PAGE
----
Arguably Australia's greatest pop group ever, The Go-Betweens seemed to save the best for last when they split in 1989. (They reunited in 1999, and have issued two more studio recordings since that time). 16 Lovers Lane is simply breathtaking; it is a deeply moving, aurally sensual collection of songs about relationships and the broken side of love that never lapses into cheap sentimentality or cynicism. Songwriters Robert Forster and Grant McLennan had always been visionary when it came to charting personal and relational melancholy and heartbreak, but here, their resolve focused on charting the depths of the romantic's soul when it has been disillusioned or crestfallen, is simply and convincingly taut. While it's true that the group was going through its own version of a soap opera-styled romantic saga, that emotional quagmire seemingly fueled its energies and focus, resulting in an album so texturally rich, lyrically sharp, and musically honest, its effect is nothing less than searing on an any listener who doesn't have sawdust instead of blood in his or her veins.
Opening with McLennan's "Love Goes On," the stage is set for a kind of refined yet primal emotional transference that pop music is rarely capable of revealing. As he sings: "There are times when I want you/I want you so much I could bust/I know a thing about lovers/Lovers lie down in trust/The people next door they got problems/They got things they can't name/I know about things about lovers/ Lovers don't feel any shame/Late not night when the light's down low/The candle burns to the end/I know a thing about darkness/Darkness ain't my friend/Love goes on anyway," the doorway to the heart and its secrets opens. In the grain of his voice lie the flowers in the dustbin whose names are desperation and affirmation. With its hyperactive acoustic guitars, Amanda Brown's cooing string arrangements, and the deftly layered, subtly played brass instruments, the tune becomes a gauzy anthem; it celebrates the ravaged heart as a beacon of strained hope in the entryway to a hall of bewilderment. He follows it with "Quiet Heart," a song whose opening was admittedly influenced in structure by U2's "With Or Without You," but blows it away lyrically and with its subtly shifting melody and harmony between the guitars. Brown's multi-layered strings actually stride the backbeat's pulse. His protagonist speaks to an absent lover. His ache offers a view of his own weakness, desperation, and an all-consuming tenderness: "I tried to tell you/But I can only say when we're apart/How I miss your quiet, quiet heart."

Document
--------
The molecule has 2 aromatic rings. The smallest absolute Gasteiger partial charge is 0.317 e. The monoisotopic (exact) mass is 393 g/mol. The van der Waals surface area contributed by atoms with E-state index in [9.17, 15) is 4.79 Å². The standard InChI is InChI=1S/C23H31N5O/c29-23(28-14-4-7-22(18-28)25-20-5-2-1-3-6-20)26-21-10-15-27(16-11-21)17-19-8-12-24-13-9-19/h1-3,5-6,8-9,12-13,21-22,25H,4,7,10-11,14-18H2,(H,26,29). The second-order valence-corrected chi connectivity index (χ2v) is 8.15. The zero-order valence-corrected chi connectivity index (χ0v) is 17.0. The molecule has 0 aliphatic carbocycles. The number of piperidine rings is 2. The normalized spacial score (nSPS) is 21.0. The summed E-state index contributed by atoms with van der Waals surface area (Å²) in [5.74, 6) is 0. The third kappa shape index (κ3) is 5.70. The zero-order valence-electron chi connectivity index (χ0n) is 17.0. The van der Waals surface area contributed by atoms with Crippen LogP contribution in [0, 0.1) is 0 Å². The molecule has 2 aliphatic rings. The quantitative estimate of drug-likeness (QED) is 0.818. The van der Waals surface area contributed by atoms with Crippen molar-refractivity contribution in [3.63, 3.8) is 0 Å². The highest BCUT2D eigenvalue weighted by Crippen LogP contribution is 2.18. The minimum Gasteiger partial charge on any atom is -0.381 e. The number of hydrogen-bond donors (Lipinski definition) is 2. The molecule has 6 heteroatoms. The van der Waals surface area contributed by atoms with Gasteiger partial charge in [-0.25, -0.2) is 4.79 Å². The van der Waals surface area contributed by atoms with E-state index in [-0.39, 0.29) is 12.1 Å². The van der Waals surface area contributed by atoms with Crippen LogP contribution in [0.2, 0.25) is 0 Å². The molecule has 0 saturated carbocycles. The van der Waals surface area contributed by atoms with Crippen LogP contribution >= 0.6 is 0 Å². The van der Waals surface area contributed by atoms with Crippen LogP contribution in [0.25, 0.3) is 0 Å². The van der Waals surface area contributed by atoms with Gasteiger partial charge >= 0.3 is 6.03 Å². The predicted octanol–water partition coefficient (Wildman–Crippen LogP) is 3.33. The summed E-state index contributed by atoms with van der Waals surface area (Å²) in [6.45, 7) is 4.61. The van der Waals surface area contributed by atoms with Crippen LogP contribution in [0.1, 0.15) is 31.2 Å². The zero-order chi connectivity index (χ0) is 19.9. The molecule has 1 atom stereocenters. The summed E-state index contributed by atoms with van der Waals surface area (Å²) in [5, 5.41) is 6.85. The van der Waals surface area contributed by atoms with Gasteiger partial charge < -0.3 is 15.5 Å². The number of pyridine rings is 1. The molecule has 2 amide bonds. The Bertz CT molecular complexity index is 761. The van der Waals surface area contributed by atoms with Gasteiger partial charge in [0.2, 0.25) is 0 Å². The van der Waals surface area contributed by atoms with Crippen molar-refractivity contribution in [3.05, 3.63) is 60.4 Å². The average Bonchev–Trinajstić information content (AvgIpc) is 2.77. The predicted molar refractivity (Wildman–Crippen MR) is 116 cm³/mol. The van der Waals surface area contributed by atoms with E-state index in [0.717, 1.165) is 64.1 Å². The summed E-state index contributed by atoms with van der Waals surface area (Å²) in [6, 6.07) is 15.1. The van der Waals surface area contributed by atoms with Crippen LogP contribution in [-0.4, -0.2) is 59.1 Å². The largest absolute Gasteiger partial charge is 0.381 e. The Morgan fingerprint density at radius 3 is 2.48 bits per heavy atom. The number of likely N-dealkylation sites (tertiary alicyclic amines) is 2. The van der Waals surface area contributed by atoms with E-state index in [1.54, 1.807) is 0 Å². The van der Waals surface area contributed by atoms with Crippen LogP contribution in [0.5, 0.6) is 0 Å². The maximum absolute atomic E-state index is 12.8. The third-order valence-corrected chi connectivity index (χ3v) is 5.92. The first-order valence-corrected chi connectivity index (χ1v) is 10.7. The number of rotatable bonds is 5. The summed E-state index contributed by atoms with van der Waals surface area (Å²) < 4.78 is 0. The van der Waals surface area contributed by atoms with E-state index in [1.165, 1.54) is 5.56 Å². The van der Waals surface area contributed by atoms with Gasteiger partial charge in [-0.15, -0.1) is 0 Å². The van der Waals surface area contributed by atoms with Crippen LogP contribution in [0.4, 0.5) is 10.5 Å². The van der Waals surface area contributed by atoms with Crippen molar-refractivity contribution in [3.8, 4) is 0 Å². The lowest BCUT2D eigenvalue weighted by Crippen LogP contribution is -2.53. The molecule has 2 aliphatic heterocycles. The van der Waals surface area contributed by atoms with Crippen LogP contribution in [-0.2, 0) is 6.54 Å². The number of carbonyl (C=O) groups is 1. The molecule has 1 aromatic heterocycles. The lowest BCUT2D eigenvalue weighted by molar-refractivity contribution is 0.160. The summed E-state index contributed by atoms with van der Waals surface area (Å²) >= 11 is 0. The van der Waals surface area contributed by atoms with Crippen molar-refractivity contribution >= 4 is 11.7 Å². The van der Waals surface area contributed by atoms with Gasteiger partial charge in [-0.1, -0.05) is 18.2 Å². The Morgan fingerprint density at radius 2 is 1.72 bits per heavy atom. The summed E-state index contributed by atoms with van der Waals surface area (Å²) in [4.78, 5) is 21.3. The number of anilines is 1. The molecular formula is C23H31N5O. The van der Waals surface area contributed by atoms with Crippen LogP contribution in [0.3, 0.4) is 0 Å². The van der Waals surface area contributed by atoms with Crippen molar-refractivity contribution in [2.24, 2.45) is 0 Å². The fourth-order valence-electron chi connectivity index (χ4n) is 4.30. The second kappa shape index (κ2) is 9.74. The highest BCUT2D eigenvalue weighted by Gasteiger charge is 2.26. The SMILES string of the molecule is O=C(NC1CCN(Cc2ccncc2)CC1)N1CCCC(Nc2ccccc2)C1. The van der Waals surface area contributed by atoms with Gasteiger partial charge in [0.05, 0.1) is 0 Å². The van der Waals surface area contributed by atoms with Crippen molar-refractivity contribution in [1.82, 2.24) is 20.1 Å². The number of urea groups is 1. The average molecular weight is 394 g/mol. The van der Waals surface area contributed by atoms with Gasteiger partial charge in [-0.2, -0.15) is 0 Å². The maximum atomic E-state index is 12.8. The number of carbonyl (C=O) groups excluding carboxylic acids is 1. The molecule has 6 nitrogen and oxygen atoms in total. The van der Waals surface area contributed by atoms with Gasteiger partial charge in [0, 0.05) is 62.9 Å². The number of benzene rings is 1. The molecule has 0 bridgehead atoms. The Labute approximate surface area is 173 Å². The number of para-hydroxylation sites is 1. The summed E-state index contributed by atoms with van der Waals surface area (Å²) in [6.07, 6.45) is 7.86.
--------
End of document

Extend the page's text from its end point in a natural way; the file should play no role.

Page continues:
Forster seems to underline McLennan' s raw emotionalism with his painterly, nearly baroque, "Love Is A Sign," where images from visual art, remembered scenarios, and real life brokenness intermingle effortlessly with the elegance of mandolins, a string orchestra, and a shimmering bassline. With "Streets Of Your Town," the Go-Betweens scored a minor hit in the U.K., and even got played on American radio for a moment, but despite the fact that it has the most memorable hook on a record filled with them, it merely underscores how constant the quality is on the record. Evidenced further by "The Devil's Eye," and the shattering closer "Dive For Your Memory," 16 Lovers Lane is melancholy and somber in theme, but gloriously and romantically presented. Despite the fact that band has but a cult following, even in the 21st century, the Go-Betweens have nonetheless given us a far more literate, magnificently written, performed, and produced slab of pop classicism, than Fleetwood Mac's wonderfully coked out, love as co-dependency fest, Rumours.